- - Tuesday, September 18, 2012


As the 2012 election draws near, many women don’t have much time to study the policy details of the two candidates. They are either running around with the kids or running around at work — and often trying to do both at the same time.

So when women want to learn what Barack Obama and Mitt Romney think about an issue like international trade, they appreciate having the ability to one-stop-shop on the candidates’ campaign websites. Yet only one of these two candidates devotes an entire page of his website to trade.

This is a welcome breath of fresh air — a taste of substance in a race that often seems to lack it. Democrats have spent months touting the weary line that Republicans are engaged in a “war on women.” Gaffes from politicians like Missouri senatorial candidate W. Todd Akin only add fuel to their fire. Yet women care about a lot more than access to birth control and abortions. In fact, for most of us, those things are at the bottom of our current priority list. It’s time to focus on the issues that most women actually care about: jobs and the economy.

President Obama has a record to run on — and there’s plenty to boast about. He signed free-trade agreements last year with Colombia, Panama and South Korea. His administration is in the process of negotiating the Trans-Pacific Partnership (TPP), which would create a huge trade zone that would include the United States and at least eight other countries. The latest round of TPP talks concluded last week in Virginia.

Yet Mr. Obama’s campaign website is virtually silent on free trade. There’s a single mention of the three trade agreements, but it’s buried at the bottom of a page and easy to miss. Beyond that and a reference to increased exports by 2015, there’s nothing — no high-flying rhetoric, no policy objectives and no specific promises about what he would deliver in a second term.

In sharp contrast, Mr. Romney’s website has a whole page devoted to free trade, with slogans, subsections, bullet points and more. “Open markets have helped make America powerful and prosperous,” Mr. Romney’s trade page says. “Indeed, they have been one of the keys to our economic success since the country was founded.” The website goes on to list goals, such as reinstating trade promotion authority for the president, finishing the TPP negotiations, pursuing new trade agreements with other countries and building what Mr. Romney calls the “Reagan Economic Zone,” in which nations committed to open markets would reduce trade barriers for mutual benefit.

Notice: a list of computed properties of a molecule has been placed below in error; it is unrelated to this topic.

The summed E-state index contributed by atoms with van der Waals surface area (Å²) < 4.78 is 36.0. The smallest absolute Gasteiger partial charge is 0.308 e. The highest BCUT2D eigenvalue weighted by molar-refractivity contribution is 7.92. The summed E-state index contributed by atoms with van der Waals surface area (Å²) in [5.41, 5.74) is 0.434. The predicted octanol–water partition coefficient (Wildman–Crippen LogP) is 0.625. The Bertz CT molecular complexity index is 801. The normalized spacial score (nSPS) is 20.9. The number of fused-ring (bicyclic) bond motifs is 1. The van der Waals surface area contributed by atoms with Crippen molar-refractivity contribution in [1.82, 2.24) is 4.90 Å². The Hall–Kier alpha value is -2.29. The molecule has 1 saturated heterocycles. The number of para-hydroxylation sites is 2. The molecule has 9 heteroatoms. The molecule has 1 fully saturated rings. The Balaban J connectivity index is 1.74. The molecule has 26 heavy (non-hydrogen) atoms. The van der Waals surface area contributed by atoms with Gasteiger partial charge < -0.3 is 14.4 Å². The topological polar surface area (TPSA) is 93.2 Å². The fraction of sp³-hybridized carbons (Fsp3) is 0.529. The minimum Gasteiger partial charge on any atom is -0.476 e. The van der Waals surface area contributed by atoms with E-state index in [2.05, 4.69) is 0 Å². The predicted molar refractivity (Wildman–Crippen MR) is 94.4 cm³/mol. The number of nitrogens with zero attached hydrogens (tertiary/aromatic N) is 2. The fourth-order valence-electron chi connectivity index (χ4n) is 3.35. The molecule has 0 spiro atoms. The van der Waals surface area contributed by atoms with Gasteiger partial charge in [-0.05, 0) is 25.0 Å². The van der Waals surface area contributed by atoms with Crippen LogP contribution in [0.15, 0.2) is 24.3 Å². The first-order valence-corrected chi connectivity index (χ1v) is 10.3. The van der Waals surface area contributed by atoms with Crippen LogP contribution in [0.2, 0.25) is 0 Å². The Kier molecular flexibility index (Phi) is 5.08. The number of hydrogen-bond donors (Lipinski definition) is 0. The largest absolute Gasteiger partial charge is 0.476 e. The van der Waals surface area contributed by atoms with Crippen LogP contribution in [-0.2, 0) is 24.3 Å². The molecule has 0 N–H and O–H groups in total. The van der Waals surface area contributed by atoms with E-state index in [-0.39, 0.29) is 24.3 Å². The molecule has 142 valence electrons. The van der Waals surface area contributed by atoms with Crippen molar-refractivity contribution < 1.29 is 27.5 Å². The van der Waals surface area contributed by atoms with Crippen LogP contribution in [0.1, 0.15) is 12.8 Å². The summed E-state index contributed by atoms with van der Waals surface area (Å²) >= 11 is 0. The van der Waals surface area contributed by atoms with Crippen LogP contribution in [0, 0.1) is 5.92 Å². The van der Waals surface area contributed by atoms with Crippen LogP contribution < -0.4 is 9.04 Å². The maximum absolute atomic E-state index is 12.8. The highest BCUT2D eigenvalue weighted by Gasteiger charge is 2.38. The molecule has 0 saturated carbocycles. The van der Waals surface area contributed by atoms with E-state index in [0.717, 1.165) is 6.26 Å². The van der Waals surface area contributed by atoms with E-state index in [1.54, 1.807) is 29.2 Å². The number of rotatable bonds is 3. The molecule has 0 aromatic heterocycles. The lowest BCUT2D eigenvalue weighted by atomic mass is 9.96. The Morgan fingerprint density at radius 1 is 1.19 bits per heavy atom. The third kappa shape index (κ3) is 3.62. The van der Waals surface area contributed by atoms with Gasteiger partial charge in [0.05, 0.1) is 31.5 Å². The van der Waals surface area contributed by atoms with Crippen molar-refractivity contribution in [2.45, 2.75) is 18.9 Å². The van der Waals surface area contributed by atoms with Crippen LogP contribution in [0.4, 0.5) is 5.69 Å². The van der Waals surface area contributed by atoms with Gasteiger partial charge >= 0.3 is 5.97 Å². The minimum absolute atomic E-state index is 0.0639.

There’s even more. One item that’s not on his website but that his advisers have talked up more recently is the creation of the Free Trade Area of the Americas, a trade zone in the Western Hemisphere. This ambitious goal went unrealized during the George W. Bush years because of opposition from Argentina, Brazil and several other countries. It may yet be difficult to negotiate, but it’s good to see that Mr. Romney considers it worth the effort.

As a rancher who produces beef, I have firsthand knowledge of the advantages of free trade. We sell to American customers, but much of our market lies overseas. “Approximately 95 percent of the world’s consumers live beyond our borders, and selling our world-class products and services to them is the next great frontier for economic growth,” Mr. Romney’s website says. “The fewer the barriers to cross-border commerce, the more economic growth we enjoy and the greater the number of American jobs brought into being.”

Women are fed up with politicians and pundits who want to lecture them about so-called women’s issues. Right now, no issues are more important to women than jobs and the economy — and only one candidate has much of anything to say about reviving them through global trade.

Helen Reddy sings, “I am woman, hear me roar.” Right now, when it comes to roaring, women would rather let the U.S. economy make all the noise — thank goodness Mitt Romney understands that free trade turns up the volume.

Carol Keiser owns and operates cattle-feeding operations in the Midwest and is a Truth About Trade & Technology board member.

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